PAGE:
Almost 400 drugs have been taken in for testing at the country’s first fixed pill testing site, which has now been operating in Civic for four months.
In the last month, 13 of 139 samples taken for testing were voluntarily discarded by people who received their test results.
The Moore Street clinic, operated by Directions Health Service, Canberra Alliance for Harm Minimisation and Advocacy, Pill Testing Australia and ACT Health, has been increasing in popularity the longer it has remained open.
A total of 58 samples were presented in the first month, 98 in the second, 76 in the third and 139 last month.
Executive director of CAHMA Chris Gough said that increase in substances brought in for testing showed people were increasingly trusting the service.
This month, the team tested common substances like cocaine, ketamine, MDMA and methamphetamine.
Ketamine was expected in 23 samples and detected in 14, with purities ranging from 31 to 70 per cent.
Of those samples where ketamine wasn’t found, the following substances were: cocaine, dipentylone (a synthetic substance often sold as MDMA) and more of the 2′-fluoro-2-oxo-PCE (2F-NENDCK), which was first detected earlier this year at CanTest, as well as procaine (commonly used as an anesthetic in dental procedures).
Heroin was expected and detected in one sample with a 58 per cent purity.
MDMA was expected in 43 samples and detected in 34. No pills presented as MDMA actually contained it.
The purity of capsules, crystalline and powder ranged from less than 5 per cent to 84 per cent.
Other substances detected in these samples included MDA, caffeine, dipentylone and dextromethorphan (often used as a cough suppressant).
Cocaine was found in 11 of the 19 samples it was expected in, with purities ranging from less than 5 per cent to 43 per cent.
These samples also included substances like benzococaine (a local anesthetic commonly used in cough drops), boric acid (a naturally occurring substance used as an antiseptic), glutamine (amino acid), urea (used in fertiliser), lignocaine (local anaesthetic) and dipentylone.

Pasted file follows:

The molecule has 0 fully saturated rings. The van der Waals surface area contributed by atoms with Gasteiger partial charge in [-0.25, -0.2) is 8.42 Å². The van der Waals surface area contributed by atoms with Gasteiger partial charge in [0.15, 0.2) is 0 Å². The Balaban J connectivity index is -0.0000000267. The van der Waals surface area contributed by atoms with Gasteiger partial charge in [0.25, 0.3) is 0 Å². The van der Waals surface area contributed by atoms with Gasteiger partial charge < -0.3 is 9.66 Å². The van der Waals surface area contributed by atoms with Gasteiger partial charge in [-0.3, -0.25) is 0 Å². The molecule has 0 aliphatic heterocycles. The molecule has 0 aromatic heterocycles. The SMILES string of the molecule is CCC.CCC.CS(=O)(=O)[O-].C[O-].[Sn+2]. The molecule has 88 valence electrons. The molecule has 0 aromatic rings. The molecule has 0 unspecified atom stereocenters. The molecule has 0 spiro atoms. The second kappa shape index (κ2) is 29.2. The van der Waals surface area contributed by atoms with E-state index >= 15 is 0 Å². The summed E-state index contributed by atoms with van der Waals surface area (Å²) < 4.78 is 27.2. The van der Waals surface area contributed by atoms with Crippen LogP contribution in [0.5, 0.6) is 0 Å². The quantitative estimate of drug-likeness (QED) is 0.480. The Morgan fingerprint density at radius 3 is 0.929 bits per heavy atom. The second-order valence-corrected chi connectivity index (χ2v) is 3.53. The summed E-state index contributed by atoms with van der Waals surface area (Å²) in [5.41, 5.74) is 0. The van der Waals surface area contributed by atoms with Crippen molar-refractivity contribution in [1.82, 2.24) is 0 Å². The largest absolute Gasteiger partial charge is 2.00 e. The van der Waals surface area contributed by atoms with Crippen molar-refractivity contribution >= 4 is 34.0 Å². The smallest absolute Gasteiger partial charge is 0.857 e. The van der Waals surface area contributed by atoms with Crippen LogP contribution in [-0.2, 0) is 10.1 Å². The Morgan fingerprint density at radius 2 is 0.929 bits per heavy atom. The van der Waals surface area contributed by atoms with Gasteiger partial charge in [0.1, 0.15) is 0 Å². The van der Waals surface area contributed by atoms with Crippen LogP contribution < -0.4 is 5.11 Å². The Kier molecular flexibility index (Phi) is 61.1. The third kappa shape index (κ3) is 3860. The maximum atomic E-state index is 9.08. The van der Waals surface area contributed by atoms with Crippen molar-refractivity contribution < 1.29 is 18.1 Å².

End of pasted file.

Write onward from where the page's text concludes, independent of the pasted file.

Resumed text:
Steroids called metandienone and trenbolone enanthate were also detected this month.
A couple of unknown samples presented for testing turned out to be MDMA, cocaine and lactose.
The impacts of the extended opening hours for the Spilt Milk music festival will be recorded in next month’s report.
The trial has been underway for six months, and the government has promised police will not target people for drug possession if they are in the area.
It’s also a free, confidential service and proof of identity is not required.
Drug decriminalisation laws passed the ACT Legislative Assembly earlier this year.
Those will come into effect next year and will decriminalise the possession of small amounts of substances like ice, heroin and cocaine.
Police have agreed to work with the government on these matters but are concerned about drug driving and dealing.
The ACT Government also continues to work on the establishment of a safe injecting room. This long-promised facility is still without a firm timeframe for delivery.
Drug reform advocates have urged the government to move on with this, especially as the fentanyl epidemic continues to lead to deaths overseas.
Only this week, the United States Drug Enforcement Administration (DEA) said it had this year seized enough fentanyl to kill every American.
Fentanyl, a manufactured opiate, has yet to be discovered at Canberra’s pill testing site.